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# Chapter 20 Thermodynamics

## 1. Chapter 20 – Thermodynamics

• 20.1 – The Second Law of Thermodynamics:Predicting Spontaneous Change

• 20.2 – Calculating the Change in Entropy of a

Reaction

• 20.3 – Entropy, Free Energy, and Work

• 20.4 – Free Energy, Equilibrium, and Reaction

Direction

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## 2. 20.1 – The Second Law of Thermodynamics: Predicting Spontaneous Change

Figure 20.2Spontaneous expansion of a gas

stopcock

closed

1 atm

evacuated

stopcock

opened

0.5 atm

0.5 atm

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## 3. 20.1 – The Second Law of Thermodynamics: Predicting Spontaneous Change

Figure 20.3Expansion of a gas and the increase in number of microstates.

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## 4. 20.1 – The Second Law of Thermodynamics: Predicting Spontaneous Change

1877 Ludwig BoltzmanS = k ln W

where S is entropy, W is the number of ways of arranging the components of a

system, and k is a constant (the Boltzman constant), R/NA (R = universal gas constant,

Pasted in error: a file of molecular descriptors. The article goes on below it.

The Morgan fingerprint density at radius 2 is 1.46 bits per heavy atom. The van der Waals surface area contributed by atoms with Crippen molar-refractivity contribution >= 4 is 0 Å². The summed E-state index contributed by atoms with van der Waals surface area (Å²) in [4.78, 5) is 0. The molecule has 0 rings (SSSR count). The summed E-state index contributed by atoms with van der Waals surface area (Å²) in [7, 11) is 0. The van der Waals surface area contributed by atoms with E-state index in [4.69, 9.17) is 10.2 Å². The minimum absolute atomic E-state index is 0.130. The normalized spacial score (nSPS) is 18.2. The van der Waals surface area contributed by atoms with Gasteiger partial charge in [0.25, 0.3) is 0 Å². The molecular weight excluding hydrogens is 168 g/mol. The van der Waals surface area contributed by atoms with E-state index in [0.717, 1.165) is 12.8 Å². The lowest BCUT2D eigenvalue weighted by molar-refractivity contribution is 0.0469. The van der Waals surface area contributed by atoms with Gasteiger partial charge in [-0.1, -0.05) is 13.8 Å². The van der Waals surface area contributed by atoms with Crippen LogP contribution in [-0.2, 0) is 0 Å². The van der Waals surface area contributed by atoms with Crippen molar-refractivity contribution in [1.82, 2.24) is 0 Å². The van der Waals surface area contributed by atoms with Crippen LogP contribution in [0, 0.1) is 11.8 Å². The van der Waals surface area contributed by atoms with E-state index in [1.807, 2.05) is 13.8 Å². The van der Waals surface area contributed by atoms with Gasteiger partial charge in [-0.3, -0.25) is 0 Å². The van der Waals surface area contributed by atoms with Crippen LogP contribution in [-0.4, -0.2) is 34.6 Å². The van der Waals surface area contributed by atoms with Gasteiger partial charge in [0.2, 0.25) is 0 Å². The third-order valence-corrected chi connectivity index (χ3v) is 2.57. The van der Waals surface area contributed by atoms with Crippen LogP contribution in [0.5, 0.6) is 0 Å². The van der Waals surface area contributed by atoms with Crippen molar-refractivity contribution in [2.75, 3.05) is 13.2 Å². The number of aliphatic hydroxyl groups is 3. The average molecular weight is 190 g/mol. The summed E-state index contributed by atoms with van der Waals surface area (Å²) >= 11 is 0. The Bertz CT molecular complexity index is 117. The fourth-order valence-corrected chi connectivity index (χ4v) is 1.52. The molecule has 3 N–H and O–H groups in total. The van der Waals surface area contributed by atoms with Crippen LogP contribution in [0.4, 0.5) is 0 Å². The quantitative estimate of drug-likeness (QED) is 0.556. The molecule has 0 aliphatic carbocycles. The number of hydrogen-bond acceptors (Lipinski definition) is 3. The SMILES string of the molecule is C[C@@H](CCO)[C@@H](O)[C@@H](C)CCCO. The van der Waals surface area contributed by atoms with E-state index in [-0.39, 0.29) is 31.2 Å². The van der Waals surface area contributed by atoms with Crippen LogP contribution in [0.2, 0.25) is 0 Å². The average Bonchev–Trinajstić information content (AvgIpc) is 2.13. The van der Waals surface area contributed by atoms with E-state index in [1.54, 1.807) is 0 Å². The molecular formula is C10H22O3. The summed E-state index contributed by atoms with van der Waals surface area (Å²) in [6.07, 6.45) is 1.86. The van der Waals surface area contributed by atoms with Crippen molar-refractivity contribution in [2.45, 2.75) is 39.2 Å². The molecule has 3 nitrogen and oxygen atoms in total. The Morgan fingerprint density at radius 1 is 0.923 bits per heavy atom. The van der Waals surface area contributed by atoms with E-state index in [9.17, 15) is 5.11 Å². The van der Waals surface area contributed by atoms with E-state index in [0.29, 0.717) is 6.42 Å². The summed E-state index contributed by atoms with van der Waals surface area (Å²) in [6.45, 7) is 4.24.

NA = Avogadro’s number.

•A system with relatively few equivalent ways to arrange its components (smaller

W) has relatively less disorder and low entropy.

•A system with many equivalent ways to arrange its components (larger W) has

relatively more disorder and high entropy.

DSuniverse = DSsystem + DSsurroundings > 0

The second law of thermodynamics.

4

## 5. 20.1 – The Second Law of Thermodynamics: Predicting Spontaneous Change

Figure 20.4Random motion in a crystal

The third law of

thermodynamics.

A perfect crystal has zero

entropy at a temperature

of absolute zero.

Ssystem = 0 at 0 K

5

## 6. 20.1 – The Second Law of Thermodynamics: Predicting Spontaneous Change

Figure 20.5 The increase in entropy from solid to liquid to gas.6